With the 2012 Major League Baseball first-year player draft less than one month away, it seems timely to look back on the Minnesota Twins' draft history.
On June 4, the Twins will make the second, 32nd and 42nd selections in the first round of one of the more important drafts in recent team history.
Obviously Twins fans hope all of these picks will not only make it to the major leagues, but become stars in the process.
However, as history shows us, the MLB draft is more of a crap shoot than the drafts of any other league.
Looking back on the past 25 years (1987-2011), the Twins' success in the draft often comes in the first round, but the club has found some gems in the later rounds as well.
Let us now take a look back and name the top 10 draft selections the Twins made during that time.
After a lot more research than I wanted, or expected, to do, the list was narrowed down to a top 10.
Missing out on the top 10 were a lot of names that Twins fans and baseball fans in general would recognize.
Guys like Glen Perkins (2004) and Danny Valencia (2006) just do not have the longevity to make the list at this time.
There were also relief pitchers like Jesse Crain (2002) and LaTroy Hawkins (1991), who had successful Twins careers but were never exactly dominant.
Of course, there are also players like Denny Neagle (1989) and Matt Garza (2005), whose careers took off after leaving the Twins organization.
Marty Cordova (1989) did win a Rookie of the Year award but never did quite pan out while with the Twins.
Injuries are the main reason Jason Kubel (2000) is not with the Twins anymore and also why he did not make the top 10.
Jacque Jones (1996) and Doug Mientkiewicz (1995) were integral pieces of the Twins teams that brought success back to Minnesota in the 2000's, but not productive enough in the long run to crack the top ten.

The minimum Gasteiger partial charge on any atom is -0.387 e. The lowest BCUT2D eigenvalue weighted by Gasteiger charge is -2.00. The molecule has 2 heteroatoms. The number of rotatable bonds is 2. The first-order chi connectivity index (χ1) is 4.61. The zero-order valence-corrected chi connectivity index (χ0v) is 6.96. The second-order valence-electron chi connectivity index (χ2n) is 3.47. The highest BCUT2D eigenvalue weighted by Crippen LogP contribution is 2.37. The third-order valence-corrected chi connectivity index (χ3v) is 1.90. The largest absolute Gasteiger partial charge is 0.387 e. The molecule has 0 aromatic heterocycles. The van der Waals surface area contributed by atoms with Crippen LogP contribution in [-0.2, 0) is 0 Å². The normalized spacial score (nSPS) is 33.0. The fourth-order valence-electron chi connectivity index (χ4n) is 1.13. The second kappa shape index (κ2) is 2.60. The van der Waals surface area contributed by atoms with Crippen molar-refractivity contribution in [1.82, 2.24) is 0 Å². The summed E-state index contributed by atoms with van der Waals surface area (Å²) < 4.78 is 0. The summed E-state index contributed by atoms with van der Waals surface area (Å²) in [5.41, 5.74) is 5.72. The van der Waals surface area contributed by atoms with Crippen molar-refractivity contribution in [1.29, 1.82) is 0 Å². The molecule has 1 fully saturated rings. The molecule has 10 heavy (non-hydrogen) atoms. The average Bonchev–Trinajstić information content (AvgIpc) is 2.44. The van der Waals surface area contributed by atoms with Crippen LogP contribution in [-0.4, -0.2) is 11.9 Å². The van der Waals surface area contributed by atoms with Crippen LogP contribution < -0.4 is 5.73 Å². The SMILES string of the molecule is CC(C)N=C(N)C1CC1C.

The final player, and toughest omission, had to be Denny Hocking (1989). While it is hard to put a value on a player like Hocking who was so versatile, his statistical value excludes him from the top 10.
Drafted: First round (20th overall) of the 2002 draft
Debut: April 6, 2008
Honors: Sixth in AL Rookie of the Year Voting in 2008
Denard Span is the youngest player in the top 10, which means he has done the least to deserve being on the list but also has the potential to climb even higher as time goes on.
Span comes in at No. 10 for not only his abilities at the plate, but also for the way he patrols center field.
Injury issues aside, Denard has been one of the most important players on successful Twins teams in the past and hopefully again in the future.
Drafted: Third round (71st overall) of 1994 draft
Debut: September 9, 1998
Honors: All-Star Selection in 2002
A.J Pierzynski may be booed when he returns to Minnesota, but this is a guy who should be cheered for his contribution to the Twins.
Not only did he turn into an All-Star catcher by 2002, he also was traded November 14, 2003 to the San Fransisco Giants for Joe Nathan, Boof Bonser and Francisco Liriano.
Pierzynski may seem like a jerk, but his value brought the Twins players who were essential to the team's success later in the decade and that makes him a great guy in my book and No. 9 on the list.
Drafted: 26th round (715th overall) of 1994 draft
Debut: September 9, 1998
Honors: Finished 25th in AL MVP voting (2001)
Corey Koskie's career may ultimately be defined by the injuries that ended it, but Koskie will be remembered by Twins fans as a key player at a third-base position that had been in flux since Gary Gaetti.
For seven seasons, Koskie made the Metrodome his home and played the hot corner well enough for No. 47 to come in at No. 8 of the top 10.
Drafted: First round (ninth overall) of 1997 draft
Debut: September 23, 2001
Honors: 22nd in MVP voting (2009); All-Star Participant in 2011
When the Twins drafted a high school shortstop with their first pick of the 1997 draft, they were probably hoping he would turn into an All-Star one day.
I doubt either the Twins or Michael Cuddyer had any idea of the path it would take for those hopes to become a reality.
Cuddyer played pretty much everywhere but shortstop in his 11 years with the Twins and turned himself into a fan favorite along the way.
Cuddy may be playing in Colorado now, but his memorable time in Minnesota makes him the No. 7 player on the list.
Drafted: 21st round (553rd overall) of 1990 draft
Debut: June 13, 1993
Honors: 15th in AL MVP voting (2002); All-Star Participant in 2002 & 2003